For the past several years, Boeing (NYSE:BA) has reliably outpaced top rival Airbus (NASDAQOTH:EADSY) in terms of annual aircraft production. However, Airbus has accumulated a larger order backlog than its American rival. At the end of September, it had 6,749 unfilled orders for commercial airplanes, compared to 5,612 unfilled orders at Boeing.
Last week, Airbus commercial aircraft chief Fabrice Bregier boldly proclaimed that Airbus will overtake Boeing in terms of annual deliveries by 2020. Let's take a look at the two companies' order books and production plans to evaluate the likelihood of that occurring.
A close race in the narrow-body segment
In terms of raw numbers, the A320 and 737 narrow-body aircraft families dominate production at Airbus and Boeing, representing more than 70% of their combined output. Last year, Airbus delivered 491 A320-family aircraft, while Boeing maintained a slight edge with 495 deliveries of its stalwart 737 family.
Last year, both companies were officially producing narrow-body units at a rate of 42 per month. They are ramping up production over the next several years. By 2020, Airbus plans to build 60 A320neos per month, while Boeing intends to increase 737 MAX production to 57 per month.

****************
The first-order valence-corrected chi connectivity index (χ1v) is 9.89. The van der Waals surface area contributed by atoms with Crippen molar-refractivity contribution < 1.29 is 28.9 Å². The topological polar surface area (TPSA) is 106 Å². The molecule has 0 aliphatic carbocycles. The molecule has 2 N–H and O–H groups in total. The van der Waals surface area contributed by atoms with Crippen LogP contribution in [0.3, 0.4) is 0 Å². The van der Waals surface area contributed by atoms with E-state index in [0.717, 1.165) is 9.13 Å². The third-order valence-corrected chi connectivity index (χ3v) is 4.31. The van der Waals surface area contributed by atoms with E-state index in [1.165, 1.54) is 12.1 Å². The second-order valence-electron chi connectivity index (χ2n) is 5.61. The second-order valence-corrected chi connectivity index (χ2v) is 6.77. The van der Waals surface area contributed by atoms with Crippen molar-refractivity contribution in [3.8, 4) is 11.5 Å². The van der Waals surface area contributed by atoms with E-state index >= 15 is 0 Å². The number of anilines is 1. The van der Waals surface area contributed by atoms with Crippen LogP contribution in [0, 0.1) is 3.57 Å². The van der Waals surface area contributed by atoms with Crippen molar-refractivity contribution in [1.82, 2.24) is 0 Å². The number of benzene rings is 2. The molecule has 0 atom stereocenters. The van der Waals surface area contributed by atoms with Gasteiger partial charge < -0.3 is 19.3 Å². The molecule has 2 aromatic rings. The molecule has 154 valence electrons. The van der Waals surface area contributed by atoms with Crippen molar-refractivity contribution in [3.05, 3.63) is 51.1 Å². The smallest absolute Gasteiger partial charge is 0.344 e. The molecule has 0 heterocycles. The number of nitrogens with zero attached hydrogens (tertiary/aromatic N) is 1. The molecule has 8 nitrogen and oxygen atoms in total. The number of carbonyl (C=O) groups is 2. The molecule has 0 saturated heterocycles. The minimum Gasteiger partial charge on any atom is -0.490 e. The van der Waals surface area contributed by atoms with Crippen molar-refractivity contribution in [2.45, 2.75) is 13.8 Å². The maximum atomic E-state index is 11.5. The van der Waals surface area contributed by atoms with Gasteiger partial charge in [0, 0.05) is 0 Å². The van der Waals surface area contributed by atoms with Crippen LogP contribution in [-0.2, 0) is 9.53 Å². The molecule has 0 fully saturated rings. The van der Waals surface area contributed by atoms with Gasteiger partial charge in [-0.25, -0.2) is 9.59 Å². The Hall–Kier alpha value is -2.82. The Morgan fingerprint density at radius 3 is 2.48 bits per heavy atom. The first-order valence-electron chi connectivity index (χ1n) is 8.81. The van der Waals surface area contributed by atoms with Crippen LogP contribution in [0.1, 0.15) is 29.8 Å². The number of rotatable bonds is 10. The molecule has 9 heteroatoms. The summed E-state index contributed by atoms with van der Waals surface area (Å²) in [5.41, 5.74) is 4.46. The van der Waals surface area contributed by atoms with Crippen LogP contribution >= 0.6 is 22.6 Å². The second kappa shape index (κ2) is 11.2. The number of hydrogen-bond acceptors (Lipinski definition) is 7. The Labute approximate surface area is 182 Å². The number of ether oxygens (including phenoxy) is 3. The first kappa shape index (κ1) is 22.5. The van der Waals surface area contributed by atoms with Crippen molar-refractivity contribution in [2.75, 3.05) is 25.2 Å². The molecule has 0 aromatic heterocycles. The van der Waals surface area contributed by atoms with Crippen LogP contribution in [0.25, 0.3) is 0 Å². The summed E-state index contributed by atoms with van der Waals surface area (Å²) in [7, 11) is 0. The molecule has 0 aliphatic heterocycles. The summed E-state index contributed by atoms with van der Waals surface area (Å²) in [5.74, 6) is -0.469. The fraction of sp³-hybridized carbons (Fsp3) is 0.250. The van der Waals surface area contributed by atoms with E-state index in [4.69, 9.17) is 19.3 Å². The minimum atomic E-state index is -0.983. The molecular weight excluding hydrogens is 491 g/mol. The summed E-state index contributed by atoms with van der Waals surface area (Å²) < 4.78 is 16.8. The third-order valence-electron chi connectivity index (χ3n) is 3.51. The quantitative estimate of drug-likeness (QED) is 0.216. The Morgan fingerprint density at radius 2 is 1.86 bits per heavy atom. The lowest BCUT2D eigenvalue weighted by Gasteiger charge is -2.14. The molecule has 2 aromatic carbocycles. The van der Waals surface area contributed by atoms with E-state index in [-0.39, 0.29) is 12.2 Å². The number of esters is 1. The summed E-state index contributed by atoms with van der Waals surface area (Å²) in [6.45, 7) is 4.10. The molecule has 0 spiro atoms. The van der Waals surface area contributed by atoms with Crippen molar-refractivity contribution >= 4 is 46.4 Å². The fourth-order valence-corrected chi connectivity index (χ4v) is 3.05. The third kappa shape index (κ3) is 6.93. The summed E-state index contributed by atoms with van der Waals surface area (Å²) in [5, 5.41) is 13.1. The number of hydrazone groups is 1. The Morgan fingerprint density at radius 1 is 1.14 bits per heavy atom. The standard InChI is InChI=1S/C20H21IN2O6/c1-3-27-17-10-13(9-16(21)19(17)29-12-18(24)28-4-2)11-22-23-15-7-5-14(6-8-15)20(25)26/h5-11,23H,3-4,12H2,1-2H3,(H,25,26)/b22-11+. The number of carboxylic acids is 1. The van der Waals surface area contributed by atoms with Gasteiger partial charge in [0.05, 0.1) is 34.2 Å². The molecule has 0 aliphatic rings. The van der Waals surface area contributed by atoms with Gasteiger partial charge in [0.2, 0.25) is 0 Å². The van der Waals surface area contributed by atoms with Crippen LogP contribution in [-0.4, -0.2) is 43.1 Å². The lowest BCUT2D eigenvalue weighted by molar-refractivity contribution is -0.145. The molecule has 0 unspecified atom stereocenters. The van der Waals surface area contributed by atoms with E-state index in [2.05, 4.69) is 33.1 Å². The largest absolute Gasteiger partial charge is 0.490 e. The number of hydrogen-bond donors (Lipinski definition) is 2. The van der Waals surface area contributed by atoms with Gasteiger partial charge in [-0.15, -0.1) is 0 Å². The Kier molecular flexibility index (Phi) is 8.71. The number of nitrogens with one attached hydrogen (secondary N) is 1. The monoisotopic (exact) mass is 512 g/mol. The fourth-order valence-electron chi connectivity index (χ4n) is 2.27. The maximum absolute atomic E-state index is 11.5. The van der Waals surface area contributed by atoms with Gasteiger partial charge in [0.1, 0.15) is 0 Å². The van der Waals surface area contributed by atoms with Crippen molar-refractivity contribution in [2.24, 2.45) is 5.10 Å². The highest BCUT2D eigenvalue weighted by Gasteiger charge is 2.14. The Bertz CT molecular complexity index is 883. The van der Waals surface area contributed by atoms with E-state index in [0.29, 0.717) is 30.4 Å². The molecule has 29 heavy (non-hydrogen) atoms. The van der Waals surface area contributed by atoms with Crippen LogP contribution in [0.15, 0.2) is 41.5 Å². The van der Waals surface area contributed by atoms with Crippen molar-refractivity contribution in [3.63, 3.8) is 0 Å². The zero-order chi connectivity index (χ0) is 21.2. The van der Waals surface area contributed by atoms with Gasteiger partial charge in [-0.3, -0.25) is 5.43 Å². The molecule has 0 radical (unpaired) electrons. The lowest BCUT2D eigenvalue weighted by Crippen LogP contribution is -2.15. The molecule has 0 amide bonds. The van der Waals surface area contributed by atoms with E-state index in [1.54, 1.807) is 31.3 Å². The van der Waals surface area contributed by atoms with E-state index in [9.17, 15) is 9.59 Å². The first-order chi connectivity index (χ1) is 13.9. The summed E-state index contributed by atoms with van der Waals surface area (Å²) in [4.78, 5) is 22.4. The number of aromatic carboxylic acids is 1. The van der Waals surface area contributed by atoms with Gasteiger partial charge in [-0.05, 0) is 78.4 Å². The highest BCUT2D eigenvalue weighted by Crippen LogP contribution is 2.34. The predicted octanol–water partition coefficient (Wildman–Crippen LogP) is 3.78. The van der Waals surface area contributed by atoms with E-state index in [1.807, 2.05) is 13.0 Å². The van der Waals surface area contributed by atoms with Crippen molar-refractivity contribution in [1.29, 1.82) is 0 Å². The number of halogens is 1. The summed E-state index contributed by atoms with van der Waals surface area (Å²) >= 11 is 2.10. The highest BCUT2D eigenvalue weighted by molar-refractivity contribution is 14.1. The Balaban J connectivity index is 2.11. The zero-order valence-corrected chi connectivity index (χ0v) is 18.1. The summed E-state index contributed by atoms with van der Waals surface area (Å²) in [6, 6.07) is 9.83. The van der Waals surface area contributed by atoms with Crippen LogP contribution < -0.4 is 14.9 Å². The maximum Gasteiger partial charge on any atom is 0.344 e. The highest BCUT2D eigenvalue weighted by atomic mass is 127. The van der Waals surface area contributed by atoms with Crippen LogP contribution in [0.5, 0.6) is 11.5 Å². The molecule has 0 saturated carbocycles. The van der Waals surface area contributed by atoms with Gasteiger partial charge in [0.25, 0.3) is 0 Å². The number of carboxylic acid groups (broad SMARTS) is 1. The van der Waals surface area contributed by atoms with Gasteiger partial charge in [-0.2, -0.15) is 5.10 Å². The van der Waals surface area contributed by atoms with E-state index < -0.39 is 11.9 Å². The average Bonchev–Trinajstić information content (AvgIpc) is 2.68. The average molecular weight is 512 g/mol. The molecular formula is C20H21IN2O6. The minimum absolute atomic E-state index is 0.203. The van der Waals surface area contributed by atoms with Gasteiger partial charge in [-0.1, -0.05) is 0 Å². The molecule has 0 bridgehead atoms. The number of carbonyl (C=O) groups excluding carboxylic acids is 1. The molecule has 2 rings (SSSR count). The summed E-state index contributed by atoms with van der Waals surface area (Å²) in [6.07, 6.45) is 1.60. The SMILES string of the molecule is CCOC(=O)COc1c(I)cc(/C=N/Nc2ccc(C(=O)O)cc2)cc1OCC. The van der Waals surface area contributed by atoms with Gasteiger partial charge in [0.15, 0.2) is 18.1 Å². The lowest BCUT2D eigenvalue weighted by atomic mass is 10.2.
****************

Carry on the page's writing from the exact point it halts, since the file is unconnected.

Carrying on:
On its face, that means Airbus would be building 720 A320neos a year, compared to 684 737 MAXs for Boeing. However, the actual gap would be smaller, in all likelihood.
On the one hand, Boeing's actual production typically lags its official capacity by a modest amount. Realistically, its annual output at a 57-per-month official rate would be 675 to 680 units. On the other hand, Airbus operates on an 11.5-month production calendar, so a 60-per-month production rate would translate to about 690 deliveries per year.
It's possible that Airbus could try to push production rates even higher to take advantage of its larger backlog. However, with annual order volumes trending down -- through the end of September, Airbus had only captured 317 net orders for the A320 family in 2016 -- the company is likely to be cautious about further rate increases.
Boeing looks to maintain strong wide-body production
The wide-body market has been Boeing's last bastion of dominance. In 2015, Boeing delivered 267 wide-body units, nearly double Airbus' total of 144 wide-body deliveries. However, Airbus' wide-body output is on the rise as A350 production ramps up. Meanwhile, Boeing will struggle to keep its wide-body delivery count at the historic highs reached in 2015 and 2016.
Production of the 787 Dreamliner has stabilized at 12 per month. With a backlog of roughly 700 unfilled orders, Boeing should be able to churn out 144 787s annually for the foreseeable future. An earlier plan to increase production to 14 per month will probably remain dormant, though, barring an uptick in demand.
Meanwhile, Boeing is ramping up production of the venerable 767 to a rate of 2.5 per month. Half of that production capacity is needed for Boeing's contract to build 179 aerial refueling tankers for the U.S. Air Force. Most of the rest will be used to deliver a steady stream of freighters to FedEx.